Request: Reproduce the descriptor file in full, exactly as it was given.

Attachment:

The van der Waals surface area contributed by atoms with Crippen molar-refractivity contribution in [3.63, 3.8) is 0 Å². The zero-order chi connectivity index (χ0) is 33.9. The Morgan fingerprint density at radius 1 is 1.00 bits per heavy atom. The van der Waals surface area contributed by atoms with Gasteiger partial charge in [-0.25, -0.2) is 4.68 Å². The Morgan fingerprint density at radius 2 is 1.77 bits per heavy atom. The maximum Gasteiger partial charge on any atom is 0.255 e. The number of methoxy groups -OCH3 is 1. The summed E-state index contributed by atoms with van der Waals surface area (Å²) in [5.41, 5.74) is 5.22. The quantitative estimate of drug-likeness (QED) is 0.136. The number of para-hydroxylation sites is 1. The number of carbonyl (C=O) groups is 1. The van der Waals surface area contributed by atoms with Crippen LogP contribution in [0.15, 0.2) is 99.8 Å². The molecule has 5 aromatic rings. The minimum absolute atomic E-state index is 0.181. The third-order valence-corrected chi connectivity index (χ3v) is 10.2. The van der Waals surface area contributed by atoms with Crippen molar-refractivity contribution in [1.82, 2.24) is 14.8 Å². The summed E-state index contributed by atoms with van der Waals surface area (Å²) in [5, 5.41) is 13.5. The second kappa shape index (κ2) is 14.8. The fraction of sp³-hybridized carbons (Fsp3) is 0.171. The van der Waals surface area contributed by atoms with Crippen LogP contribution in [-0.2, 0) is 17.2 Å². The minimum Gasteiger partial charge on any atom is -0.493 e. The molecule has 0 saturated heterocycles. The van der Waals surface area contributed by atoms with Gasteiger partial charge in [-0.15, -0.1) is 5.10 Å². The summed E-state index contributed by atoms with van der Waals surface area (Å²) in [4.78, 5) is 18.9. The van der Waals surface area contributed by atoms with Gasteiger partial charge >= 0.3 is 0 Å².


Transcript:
The van der Waals surface area contributed by atoms with Crippen molar-refractivity contribution in [3.63, 3.8) is 0 Å². The zero-order chi connectivity index (χ0) is 33.9. The Morgan fingerprint density at radius 1 is 1.00 bits per heavy atom. The van der Waals surface area contributed by atoms with Gasteiger partial charge in [-0.25, -0.2) is 4.68 Å². The Morgan fingerprint density at radius 2 is 1.77 bits per heavy atom. The maximum Gasteiger partial charge on any atom is 0.255 e. The number of methoxy groups -OCH3 is 1. The summed E-state index contributed by atoms with van der Waals surface area (Å²) in [5.41, 5.74) is 5.22. The quantitative estimate of drug-likeness (QED) is 0.136. The number of para-hydroxylation sites is 1. The number of carbonyl (C=O) groups is 1. The van der Waals surface area contributed by atoms with Crippen LogP contribution in [0.15, 0.2) is 99.8 Å². The molecule has 5 aromatic rings. The minimum absolute atomic E-state index is 0.181. The third-order valence-corrected chi connectivity index (χ3v) is 10.2. The van der Waals surface area contributed by atoms with Crippen molar-refractivity contribution in [1.82, 2.24) is 14.8 Å². The summed E-state index contributed by atoms with van der Waals surface area (Å²) in [5, 5.41) is 13.5. The second kappa shape index (κ2) is 14.8. The fraction of sp³-hybridized carbons (Fsp3) is 0.171. The van der Waals surface area contributed by atoms with Crippen LogP contribution in [-0.2, 0) is 17.2 Å². The minimum Gasteiger partial charge on any atom is -0.493 e. The molecule has 0 saturated heterocycles. The van der Waals surface area contributed by atoms with Gasteiger partial charge in [-0.15, -0.1) is 5.10 Å². The summed E-state index contributed by atoms with van der Waals surface area (Å²) in [4.78, 5) is 18.9. The van der Waals surface area contributed by atoms with Gasteiger partial charge >= 0.3 is 0 Å².